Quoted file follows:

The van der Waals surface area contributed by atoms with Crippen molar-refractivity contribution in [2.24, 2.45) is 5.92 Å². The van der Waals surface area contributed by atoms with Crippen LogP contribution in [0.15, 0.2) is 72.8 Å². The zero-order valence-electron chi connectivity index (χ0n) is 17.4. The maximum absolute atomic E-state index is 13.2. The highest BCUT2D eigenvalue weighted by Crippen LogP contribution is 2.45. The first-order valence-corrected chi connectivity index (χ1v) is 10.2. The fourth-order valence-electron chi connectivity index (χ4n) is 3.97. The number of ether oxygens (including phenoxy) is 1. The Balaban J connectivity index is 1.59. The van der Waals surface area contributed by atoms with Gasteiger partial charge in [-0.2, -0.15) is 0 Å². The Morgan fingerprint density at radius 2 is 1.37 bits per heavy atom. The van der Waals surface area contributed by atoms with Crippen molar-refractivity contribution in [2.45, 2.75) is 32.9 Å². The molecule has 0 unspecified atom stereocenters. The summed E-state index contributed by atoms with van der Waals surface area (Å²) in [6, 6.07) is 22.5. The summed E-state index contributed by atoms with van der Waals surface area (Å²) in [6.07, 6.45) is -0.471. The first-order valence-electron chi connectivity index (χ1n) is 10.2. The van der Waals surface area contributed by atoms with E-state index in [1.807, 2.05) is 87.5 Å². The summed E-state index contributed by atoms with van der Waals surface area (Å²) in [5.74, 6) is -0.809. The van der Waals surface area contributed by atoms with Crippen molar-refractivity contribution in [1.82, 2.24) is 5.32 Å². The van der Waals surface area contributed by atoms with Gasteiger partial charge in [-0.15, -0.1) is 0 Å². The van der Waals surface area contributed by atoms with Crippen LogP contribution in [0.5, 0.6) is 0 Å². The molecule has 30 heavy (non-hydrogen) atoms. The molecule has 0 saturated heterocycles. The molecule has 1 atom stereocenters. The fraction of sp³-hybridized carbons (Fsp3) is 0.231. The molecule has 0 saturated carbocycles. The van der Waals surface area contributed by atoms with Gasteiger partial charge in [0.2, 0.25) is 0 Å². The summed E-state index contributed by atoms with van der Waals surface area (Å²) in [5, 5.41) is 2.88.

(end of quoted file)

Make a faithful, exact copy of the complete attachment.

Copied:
The van der Waals surface area contributed by atoms with Crippen molar-refractivity contribution in [2.24, 2.45) is 5.92 Å². The van der Waals surface area contributed by atoms with Crippen LogP contribution in [0.15, 0.2) is 72.8 Å². The zero-order valence-electron chi connectivity index (χ0n) is 17.4. The maximum absolute atomic E-state index is 13.2. The highest BCUT2D eigenvalue weighted by Crippen LogP contribution is 2.45. The first-order valence-corrected chi connectivity index (χ1v) is 10.2. The fourth-order valence-electron chi connectivity index (χ4n) is 3.97. The number of ether oxygens (including phenoxy) is 1. The Balaban J connectivity index is 1.59. The van der Waals surface area contributed by atoms with Gasteiger partial charge in [-0.2, -0.15) is 0 Å². The Morgan fingerprint density at radius 2 is 1.37 bits per heavy atom. The van der Waals surface area contributed by atoms with Crippen molar-refractivity contribution in [2.45, 2.75) is 32.9 Å². The molecule has 0 unspecified atom stereocenters. The summed E-state index contributed by atoms with van der Waals surface area (Å²) in [6, 6.07) is 22.5. The summed E-state index contributed by atoms with van der Waals surface area (Å²) in [6.07, 6.45) is -0.471. The first-order valence-electron chi connectivity index (χ1n) is 10.2. The van der Waals surface area contributed by atoms with E-state index in [1.807, 2.05) is 87.5 Å². The summed E-state index contributed by atoms with van der Waals surface area (Å²) in [5.74, 6) is -0.809. The van der Waals surface area contributed by atoms with Crippen molar-refractivity contribution in [1.82, 2.24) is 5.32 Å². The van der Waals surface area contributed by atoms with Gasteiger partial charge in [-0.15, -0.1) is 0 Å². The van der Waals surface area contributed by atoms with Crippen LogP contribution in [0.5, 0.6) is 0 Å². The molecule has 30 heavy (non-hydrogen) atoms. The molecule has 0 saturated heterocycles. The molecule has 1 atom stereocenters. The fraction of sp³-hybridized carbons (Fsp3) is 0.231. The molecule has 0 saturated carbocycles. The van der Waals surface area contributed by atoms with Gasteiger partial charge in [0.2, 0.25) is 0 Å². The summed E-state index contributed by atoms with van der Waals surface area (Å²) in [5, 5.41) is 2.88.